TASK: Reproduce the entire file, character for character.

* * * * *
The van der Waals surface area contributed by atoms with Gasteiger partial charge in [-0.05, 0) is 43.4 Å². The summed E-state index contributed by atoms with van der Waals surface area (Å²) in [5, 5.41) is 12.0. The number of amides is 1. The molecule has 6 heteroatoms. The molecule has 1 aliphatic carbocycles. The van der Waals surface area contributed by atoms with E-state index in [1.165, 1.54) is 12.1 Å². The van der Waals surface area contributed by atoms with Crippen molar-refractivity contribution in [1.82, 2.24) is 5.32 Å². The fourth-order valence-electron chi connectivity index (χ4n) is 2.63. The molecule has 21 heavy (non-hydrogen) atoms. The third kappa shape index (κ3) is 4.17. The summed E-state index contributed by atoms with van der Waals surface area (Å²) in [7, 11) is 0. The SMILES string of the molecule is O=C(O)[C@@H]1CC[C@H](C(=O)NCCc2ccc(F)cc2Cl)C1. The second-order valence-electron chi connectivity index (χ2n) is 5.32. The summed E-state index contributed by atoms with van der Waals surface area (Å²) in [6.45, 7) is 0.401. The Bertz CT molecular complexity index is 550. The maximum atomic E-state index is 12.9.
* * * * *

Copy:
The van der Waals surface area contributed by atoms with Gasteiger partial charge in [-0.05, 0) is 43.4 Å². The summed E-state index contributed by atoms with van der Waals surface area (Å²) in [5, 5.41) is 12.0. The number of amides is 1. The molecule has 6 heteroatoms. The molecule has 1 aliphatic carbocycles. The van der Waals surface area contributed by atoms with E-state index in [1.165, 1.54) is 12.1 Å². The van der Waals surface area contributed by atoms with Crippen molar-refractivity contribution in [1.82, 2.24) is 5.32 Å². The fourth-order valence-electron chi connectivity index (χ4n) is 2.63. The molecule has 21 heavy (non-hydrogen) atoms. The third kappa shape index (κ3) is 4.17. The summed E-state index contributed by atoms with van der Waals surface area (Å²) in [7, 11) is 0. The SMILES string of the molecule is O=C(O)[C@@H]1CC[C@H](C(=O)NCCc2ccc(F)cc2Cl)C1. The second-order valence-electron chi connectivity index (χ2n) is 5.32. The summed E-state index contributed by atoms with van der Waals surface area (Å²) in [6.45, 7) is 0.401. The Bertz CT molecular complexity index is 550. The maximum atomic E-state index is 12.9.